As one of probably only 2-3 foreigners left in this region of Nepal, it has been interesting to see how the usually super friendly locals would react.  At the start of the pandemic some local kids would hold their hands over their mouths if they saw me, seeming to think us foreigners were all infected. Little do they know not one case in Nepal has been brought from a Westerner, as all of them have been imported from Nepalis or Indians from abroad.  Some suspicious locals would ask where I was coming from and how long I had been around.  My girlfriend taught me some Nepali words so I could tell them I had lived in Solukhumbu for 2 months, had been in country for 5 months, and had a Nepali wife.  This would immediately put their minds at rest and lead to another series of questions from their always curious minds.  Some of the older woman still act weird, staring at me like I’m from another planet.   I’ll give them a friendly Namaste, or hello, but will sometimes get nothing in return, just some long deep stares and whispering amongst themselves. What to do..  The locals around my age are mostly pretty cool.  The toughest part has been keeping 2 meters away from all the locals when I do head out as they are so friendly, but until this thing passes it is better to be safe then sorry.

Food is still plentiful up in this region with the majority of it locally grown.  Transport trucks have been limited so food stocks are going down in the small shops, especially  in Kathmandu. Up here there seems to be an unlimited supply of vegetables, potatoes, beans, milk, eggs, cheese, buckwheat flour and rice.   The stores are running low on some packaged snacks but this is just leading to a more natural and healthy diet for the time being.  As long as we can keep walking down the mountain to the farmer below for fresh spinach, spring onions, potatoes and milk I’m sure we’ll survive just fine.  His garden is overflowing with Spinach, he will let us grab all we can, likely over 1 kg, for just 40 cents.  We often give him a tip as this sort of thing back home would be labeled “Organic” and likely cost $10-15!  The fresh milk comes in at around 80 cents per litre, and the potatoes at 50 cents per 1 kg, spring onions are free.  Imported eggs are 12 cents, while local eggs are shockingly the same price as Canada at around 50 cents each. Other than that Usha will head into the closest village, Phaplu, once a week to grab whatever we can’t find from the local farmers.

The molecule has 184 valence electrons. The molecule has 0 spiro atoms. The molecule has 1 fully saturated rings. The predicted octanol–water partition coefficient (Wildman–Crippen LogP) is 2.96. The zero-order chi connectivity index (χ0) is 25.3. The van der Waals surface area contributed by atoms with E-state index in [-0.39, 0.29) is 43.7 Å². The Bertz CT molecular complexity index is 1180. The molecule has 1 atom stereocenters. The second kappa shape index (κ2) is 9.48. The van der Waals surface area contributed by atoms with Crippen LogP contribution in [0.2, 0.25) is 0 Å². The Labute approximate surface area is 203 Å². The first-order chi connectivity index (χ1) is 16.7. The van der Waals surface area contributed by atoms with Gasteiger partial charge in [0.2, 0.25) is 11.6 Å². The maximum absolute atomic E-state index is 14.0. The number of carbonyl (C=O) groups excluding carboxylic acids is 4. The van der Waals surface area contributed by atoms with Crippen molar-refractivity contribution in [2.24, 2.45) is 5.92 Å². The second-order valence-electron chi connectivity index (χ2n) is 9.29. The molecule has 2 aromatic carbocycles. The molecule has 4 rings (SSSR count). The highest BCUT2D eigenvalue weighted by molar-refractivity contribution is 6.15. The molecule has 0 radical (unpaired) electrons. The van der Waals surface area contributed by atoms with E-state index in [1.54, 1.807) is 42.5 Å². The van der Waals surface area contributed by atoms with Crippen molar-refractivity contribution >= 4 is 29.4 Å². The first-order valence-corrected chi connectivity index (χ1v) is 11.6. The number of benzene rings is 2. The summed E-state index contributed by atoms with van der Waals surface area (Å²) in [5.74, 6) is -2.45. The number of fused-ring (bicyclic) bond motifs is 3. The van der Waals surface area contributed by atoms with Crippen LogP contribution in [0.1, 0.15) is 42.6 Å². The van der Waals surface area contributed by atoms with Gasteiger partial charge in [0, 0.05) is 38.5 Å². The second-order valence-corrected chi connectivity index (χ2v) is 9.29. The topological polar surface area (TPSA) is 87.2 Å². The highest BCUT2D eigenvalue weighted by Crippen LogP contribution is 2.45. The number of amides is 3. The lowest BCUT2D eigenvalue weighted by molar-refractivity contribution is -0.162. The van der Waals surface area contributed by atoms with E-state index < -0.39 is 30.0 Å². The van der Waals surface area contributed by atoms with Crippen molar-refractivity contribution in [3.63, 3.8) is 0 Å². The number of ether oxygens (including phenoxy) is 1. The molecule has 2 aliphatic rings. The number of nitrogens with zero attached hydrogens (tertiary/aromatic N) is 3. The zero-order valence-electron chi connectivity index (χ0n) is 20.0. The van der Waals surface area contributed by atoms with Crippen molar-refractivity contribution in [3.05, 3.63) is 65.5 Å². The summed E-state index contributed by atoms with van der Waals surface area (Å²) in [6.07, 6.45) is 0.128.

This intermission from normal life has been a great time to lick the wounds from years of self inflicted physical abuse.  Not knowing when things will get back to normal is challenging but I’ll be doing my best to continue to take advantage of this break to reset the system.  The motivation is starting to lag a bit the longer this goes on but it just means using a bit more mental toughness right now, remembering brighter days will be ahead.    I’ve likely raced more mountain bike races in more corners of the globe, then anyone else this past decade, so their are no regrets coming from this end, just a very long movie reel of great memories.  I love the career I’ve been able to live and have my fingers crossed for some more good years ahead!